Two years ago today I started studying the Python programming language. I had heard how Python is supposed to be an easy language to learn, and I thought it might be useful. Here is a sampling of the ways that I have used Python:
Checking for Website Errors
My website has over 1,200 charts on it. Each chart is a separate PDF file. I have two web pages Alpha and Topic that link to all of the charts. As we add new charts to the website, inevitably small typos are made, and the descriptions in the links on Alpha and Topic differ. I have used Python to compare the descriptions between the two web pages to find discrepancies. I now have a Python script that runs periodically to confirm the descriptions for all of the links on both pages are identical.
All 1,200+ PDF files include a title and author. We always try to add the title and author to the file before it is uploaded. However, sometimes we forget to do this. I used Python to confirm that the title and author are included and accurate for all 1,200+ PDF files.
As recommended by Google, we have a sitemap that includes links to all of the pages on our website (including links to the 1,200+ charts). Sometimes when we upload new charts to the website we forget to update the sitemap. I now have a Python script that runs periodically to confirm the sitemap is consistent with the published charts.
Scraping Web Pages
Every once in a while the IRS Office of Chief Counsel will publish legal opinions on certain matters. I like to be notified when the IRS publishes these opinions. I have a Python script that periodically checks (i.e., “scrapes”) the IRS web page with the opinions to see if any new opinions have been published. If there are new opinions, Python sends me a notification email.
I have similar scripts for IRS practice units, and various other websites.
Each month I send out an email to the same group of people. The email needs to have multiple files attached, but the text in the email remains roughly the same. I have a Python script that creates the email, inputs the email addresses, inserts the subject and the body, and attaches the files. All I have to do is review the email and click send.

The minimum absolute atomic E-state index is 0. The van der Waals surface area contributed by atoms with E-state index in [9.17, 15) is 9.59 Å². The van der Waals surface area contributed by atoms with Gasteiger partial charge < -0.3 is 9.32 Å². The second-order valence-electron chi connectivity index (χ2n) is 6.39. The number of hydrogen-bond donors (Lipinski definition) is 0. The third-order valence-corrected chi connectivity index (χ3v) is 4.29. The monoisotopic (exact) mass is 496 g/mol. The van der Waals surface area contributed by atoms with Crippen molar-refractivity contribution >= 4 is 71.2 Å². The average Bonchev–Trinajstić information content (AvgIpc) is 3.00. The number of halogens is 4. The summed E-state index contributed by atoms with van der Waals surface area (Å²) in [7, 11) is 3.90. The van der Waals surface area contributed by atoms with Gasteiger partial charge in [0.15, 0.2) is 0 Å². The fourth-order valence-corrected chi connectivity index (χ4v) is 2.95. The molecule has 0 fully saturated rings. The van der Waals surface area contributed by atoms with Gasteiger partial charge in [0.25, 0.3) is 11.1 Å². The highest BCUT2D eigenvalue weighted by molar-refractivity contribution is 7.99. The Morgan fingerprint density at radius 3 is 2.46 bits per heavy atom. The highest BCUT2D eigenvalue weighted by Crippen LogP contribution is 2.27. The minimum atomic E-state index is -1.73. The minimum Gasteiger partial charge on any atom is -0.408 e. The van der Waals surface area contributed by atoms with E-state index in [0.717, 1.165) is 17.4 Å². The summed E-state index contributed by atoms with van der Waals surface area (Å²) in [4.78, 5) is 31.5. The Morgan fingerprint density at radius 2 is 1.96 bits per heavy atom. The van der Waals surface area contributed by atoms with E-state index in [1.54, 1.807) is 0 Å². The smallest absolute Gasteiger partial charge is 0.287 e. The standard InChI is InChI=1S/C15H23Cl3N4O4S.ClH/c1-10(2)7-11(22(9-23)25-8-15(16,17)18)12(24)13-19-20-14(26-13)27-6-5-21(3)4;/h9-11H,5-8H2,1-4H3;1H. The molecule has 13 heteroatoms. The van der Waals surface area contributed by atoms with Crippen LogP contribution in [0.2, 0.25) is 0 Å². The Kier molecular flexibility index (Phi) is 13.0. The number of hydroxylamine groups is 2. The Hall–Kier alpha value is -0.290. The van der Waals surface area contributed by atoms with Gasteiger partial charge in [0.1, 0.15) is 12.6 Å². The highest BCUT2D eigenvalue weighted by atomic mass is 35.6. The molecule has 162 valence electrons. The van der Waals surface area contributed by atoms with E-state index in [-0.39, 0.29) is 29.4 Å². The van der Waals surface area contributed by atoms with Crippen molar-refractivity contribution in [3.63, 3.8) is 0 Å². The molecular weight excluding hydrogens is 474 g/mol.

I sometimes need to add passwords to PDF files. I have a Python script that automates this process.
Searching Client Files
I keep my client files in binders with numbered tabs. An Excel file contains the index. Whenever I need to open a client file, I open Excel and search for the name of the client to find the tab number for that client. It feels like it takes a long time to open Excel. I now have a Python script that is run from the command line and searches the index. This search is much faster.
Searching Database of Tax Authorities
Whenever I come across a tax case or an IRS ruling that I find interesting, I add it to my database. My database is an Excel file that includes: (1) a citation to the case or ruling, (2) my own notes indicating what the case or ruling was about (including code sections and keywords that I anticipate I might search for in the future), and (3) related cases or rulings.
Over the decades, my database has grown to over 1,600 cases, nearly 1,500 rulings and notices, and over 500 private letter rulings. Whenever I want to find cases or rulings that deal with a particular topic, I open the Excel file and search for the topic.
I have created a Python script that searches the database and returns all of the hits. Not only is the search very fast, it produces results that are more concise and it allows me to tailor the search in multiple different ways.
Summarizing Information For Study/Review
Periodically I like to review the items in my database. I have a Python script that extracts selected items from the database and exports them as a text file to DropBox. From my iPad, I import the text file into a text-to-speech program. I can then simultaneously read and listen to the text out loud.
[100% human generated text.]